How can we address the causes of climate change and other damage to the environment – whether local or global?
What’s the problem?
According to the CSIRO, Australia has the capacity to pursue economic growth, sustainable resource use and reduced environmental pressures simultaneously. However this will not happen automatically.
Over two centuries of economic growth have put undeniable pressure on the water catchments, landscapes, and ecological systems that underpin our well-being. We have also had a disproportionate impact on the atmosphere.
Changing these trends requires a conscious effort and a willingness to manage the associated trade-offs and risks.
Seven things you need to know
Australia is the sixth largest country in the world. Its ocean territory is the world's third largest, spanning three oceans and covering around 12 million square kilometres.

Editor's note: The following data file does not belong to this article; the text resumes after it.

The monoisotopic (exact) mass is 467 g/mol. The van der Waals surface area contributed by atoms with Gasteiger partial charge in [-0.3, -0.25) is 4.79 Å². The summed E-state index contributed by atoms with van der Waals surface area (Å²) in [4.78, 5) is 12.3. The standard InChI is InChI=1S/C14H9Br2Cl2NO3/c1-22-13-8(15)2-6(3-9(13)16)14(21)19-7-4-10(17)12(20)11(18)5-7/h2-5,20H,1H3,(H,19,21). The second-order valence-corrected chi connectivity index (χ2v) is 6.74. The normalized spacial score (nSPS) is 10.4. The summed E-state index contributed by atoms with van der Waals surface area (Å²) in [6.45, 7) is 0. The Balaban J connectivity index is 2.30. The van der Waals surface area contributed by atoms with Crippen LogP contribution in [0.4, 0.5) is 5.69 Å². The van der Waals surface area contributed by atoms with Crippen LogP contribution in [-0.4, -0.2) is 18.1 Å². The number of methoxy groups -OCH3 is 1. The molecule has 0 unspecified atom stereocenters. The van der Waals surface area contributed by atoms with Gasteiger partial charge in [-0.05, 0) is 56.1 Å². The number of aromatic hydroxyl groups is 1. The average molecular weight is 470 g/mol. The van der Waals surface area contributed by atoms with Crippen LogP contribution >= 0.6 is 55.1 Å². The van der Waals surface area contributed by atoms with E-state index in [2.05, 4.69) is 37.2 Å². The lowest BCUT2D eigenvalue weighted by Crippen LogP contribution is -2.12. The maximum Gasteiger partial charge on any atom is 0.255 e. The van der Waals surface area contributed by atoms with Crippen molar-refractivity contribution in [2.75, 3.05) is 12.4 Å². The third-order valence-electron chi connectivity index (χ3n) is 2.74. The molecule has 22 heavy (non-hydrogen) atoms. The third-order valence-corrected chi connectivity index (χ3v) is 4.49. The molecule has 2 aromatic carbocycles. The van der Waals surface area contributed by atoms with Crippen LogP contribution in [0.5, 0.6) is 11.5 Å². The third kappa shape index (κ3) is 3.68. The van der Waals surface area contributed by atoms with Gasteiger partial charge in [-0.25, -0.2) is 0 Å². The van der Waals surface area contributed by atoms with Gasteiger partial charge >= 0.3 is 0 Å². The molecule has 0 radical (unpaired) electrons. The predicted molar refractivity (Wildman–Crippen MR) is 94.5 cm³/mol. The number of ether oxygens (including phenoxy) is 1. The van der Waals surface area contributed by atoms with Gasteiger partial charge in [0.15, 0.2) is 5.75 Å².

Australia is one of the most urbanised and coast-dwelling populations in the world. More than 80 per cent of Australians live within 100 kilometres of the coast.
Australia has around 10 per cent of the world's biodiversity and is one of the 17 megadiverse countries that together account for almost 70 per cent of the world's species.
More than 80 per cent of Australia's mammals, reptiles, frogs and flowering plants are unique to Australia, along with many of its freshwater fish and almost half its birds.
Australia has one of the worst extinction records of any country. And more than 1,850 animals and plants are listed as threatened under Commonwealth legislation (the Environment Protection and Biodiversity Conservation Act).
350 parts per million (ppm) of carbon dioxide (CO2) concentrations in the atmosphere is generally considered the maximum ‘safe level’ for avoiding dangerous climate change. Atmospheric measurements showed that the globally averaged monthly mean carbon dioxide levels hit 400ppm in March 2015.
Australia has the highest per capita greenhouse gas emissions in the OECD, with 26 tonnes of greenhouse gasses being emitted per person every year.